Water flow shader

My “work in progress” game takes place mostly outdoors, and contains a significant amount of rivers and streams. One effect I definitely wanted was to show the water flowing realistically.

Go right here for the video!

Initial attempt

Several months ago I was working on this, but didn’t get anywhere useful. My implementation basically consisted of a triangle strip that was used for rendering the stream water. The water textures scrolled along the triangle strip. It worked fine for streams that were mostly straight, but resulted in significant distortion due to the coarse triangulation I was using. It was much worse with movement. Some improvement could be expected with a more granular triangulation, but there were additional complexities such as handling merging and splitting streams.

Texture distortion caused by coarse triangulation of a bending path.

I tried to research how other games implemented this, but I must have been looking in the wrong places, since it wasn’t until a few days ago that I found relevant articles while investigating something else.

Previous work

The fundamental problem in modelling stream flow is that it isn’t possible to scroll the texture coordinates by different amounts (accounting for differing flow speeds) and still retain texture integrity. In my old system, I was planning to address by having some sort of blended overlapping tiles where each tile scrolled at a different speed.

Then I came across a couple of papers by Valve and Naughty Dog. The results looked really nice. They were using flow maps and fading in and out between different textures, which allowed for a reasonable amount of texture stretching/shrinking. This was all done per pixel too, which is very nice – this lets you have unique flow direction and flow speed for every pixel (interpolated from a coarser flow map of course).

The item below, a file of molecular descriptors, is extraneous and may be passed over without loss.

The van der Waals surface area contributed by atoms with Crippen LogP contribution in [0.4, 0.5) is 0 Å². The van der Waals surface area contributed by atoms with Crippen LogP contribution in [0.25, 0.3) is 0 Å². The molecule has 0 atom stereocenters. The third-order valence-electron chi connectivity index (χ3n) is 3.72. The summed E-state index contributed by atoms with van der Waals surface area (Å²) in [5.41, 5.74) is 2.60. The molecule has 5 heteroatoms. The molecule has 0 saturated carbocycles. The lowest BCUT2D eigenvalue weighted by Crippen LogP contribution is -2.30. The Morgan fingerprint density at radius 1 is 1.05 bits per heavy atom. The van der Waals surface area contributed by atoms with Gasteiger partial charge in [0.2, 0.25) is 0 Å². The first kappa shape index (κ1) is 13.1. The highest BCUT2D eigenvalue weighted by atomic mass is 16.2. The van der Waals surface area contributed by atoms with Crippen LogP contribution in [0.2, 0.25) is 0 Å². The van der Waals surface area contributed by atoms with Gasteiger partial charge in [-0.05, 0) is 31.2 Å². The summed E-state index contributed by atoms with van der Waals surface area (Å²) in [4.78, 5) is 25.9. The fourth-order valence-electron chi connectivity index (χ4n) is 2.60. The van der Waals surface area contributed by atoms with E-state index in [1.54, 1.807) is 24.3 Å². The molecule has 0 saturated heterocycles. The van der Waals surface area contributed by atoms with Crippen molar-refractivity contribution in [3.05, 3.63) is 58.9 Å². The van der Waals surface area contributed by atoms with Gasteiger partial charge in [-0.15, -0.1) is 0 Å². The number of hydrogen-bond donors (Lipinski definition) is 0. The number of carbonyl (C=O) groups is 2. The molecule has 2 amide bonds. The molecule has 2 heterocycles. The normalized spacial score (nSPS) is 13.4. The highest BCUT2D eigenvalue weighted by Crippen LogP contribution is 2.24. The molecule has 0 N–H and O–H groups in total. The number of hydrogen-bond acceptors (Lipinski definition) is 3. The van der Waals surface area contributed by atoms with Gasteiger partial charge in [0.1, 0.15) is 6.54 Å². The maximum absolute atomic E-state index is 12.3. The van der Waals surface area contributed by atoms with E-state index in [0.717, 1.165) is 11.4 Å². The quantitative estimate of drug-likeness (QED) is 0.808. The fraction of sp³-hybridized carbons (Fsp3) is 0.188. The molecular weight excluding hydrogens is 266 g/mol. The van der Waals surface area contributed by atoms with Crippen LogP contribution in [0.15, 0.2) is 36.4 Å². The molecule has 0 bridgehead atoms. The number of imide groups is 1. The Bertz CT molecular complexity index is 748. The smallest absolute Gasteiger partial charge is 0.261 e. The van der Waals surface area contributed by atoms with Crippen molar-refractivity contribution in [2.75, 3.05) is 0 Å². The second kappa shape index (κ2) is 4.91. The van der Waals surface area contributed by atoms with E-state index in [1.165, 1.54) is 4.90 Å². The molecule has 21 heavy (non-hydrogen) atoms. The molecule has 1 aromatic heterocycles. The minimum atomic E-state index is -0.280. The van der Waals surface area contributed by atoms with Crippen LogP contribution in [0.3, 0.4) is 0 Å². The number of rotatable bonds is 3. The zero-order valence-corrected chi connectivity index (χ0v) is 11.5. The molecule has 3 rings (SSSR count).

Water Flow in Portal 2 (this also talks about rendering “debris”).

Water Technology of Uncharted

Another useful blog post about this: Animating water using flow maps. Video.

Another one using a quite different technique, somewhat similar to my first attempt: Water shader. Video.

How it’s done

The basic technique is to scroll your texture at different directions/speeds for each pixel. This of course distorts the texture over time, so you fade it out as it starts being noticeable, and fade in another texture that is just beginning to be distorted. You ping pong between them and the end result it fairly startling given that you’re basically just distorting two normal maps. You can even make swirling whirlpools and such.

Since this is done per pixel, we don’t really need to worry about triangulating anything, and we can just read from a world flow map that specifies the direction and strength at each point.

Blend factors (y-axis) for the two textures over time (x-axis), as we gradually offset/distort them

The above diagram shows the blend amounts for the two textures (shown in red and blue) as we progress over time. As the phase of each texture goes from 0 to 1, we offset the coordinates from which we sample by increasing amounts in the direction of the flow vector. Some HLSL:

 // Too much stretching looks bad.
 flowVector *= MaxNormalDistortion;
 // We base our texture coordinate on where we are in the world.
 float2 texCoord = worldPosition.xz * NormalTextureScale;
 float cycleOffset = noiseSample;
 float phase0 = (NormalPhase01.x + cycleOffset * PULSE_REDUCTION_MAX_EFFECT) % 1;
 float phase1 = (NormalPhase01.y + cycleOffset * PULSE_REDUCTION_MAX_EFFECT) % 1;
 // Sample normal map. Normals are already in (-1,1) format.
 float3 normal0 = tex2D(NormalSampler0, texCoord + NormalOffsets0011.xy + flowVector * phase0);
 float3 normal1 = tex2D(NormalSampler1, texCoord + NormalOffsets0011.zw + flowVector * phase1);

 // Blend the two. 
 float normal0BlendAmount = 2 * abs(phase0 - 0.5); // This essentially creates a saw wave that determines the blending.
 float3 final = normalize(lerp(normal0, normal1, normal0BlendAmount));

Test app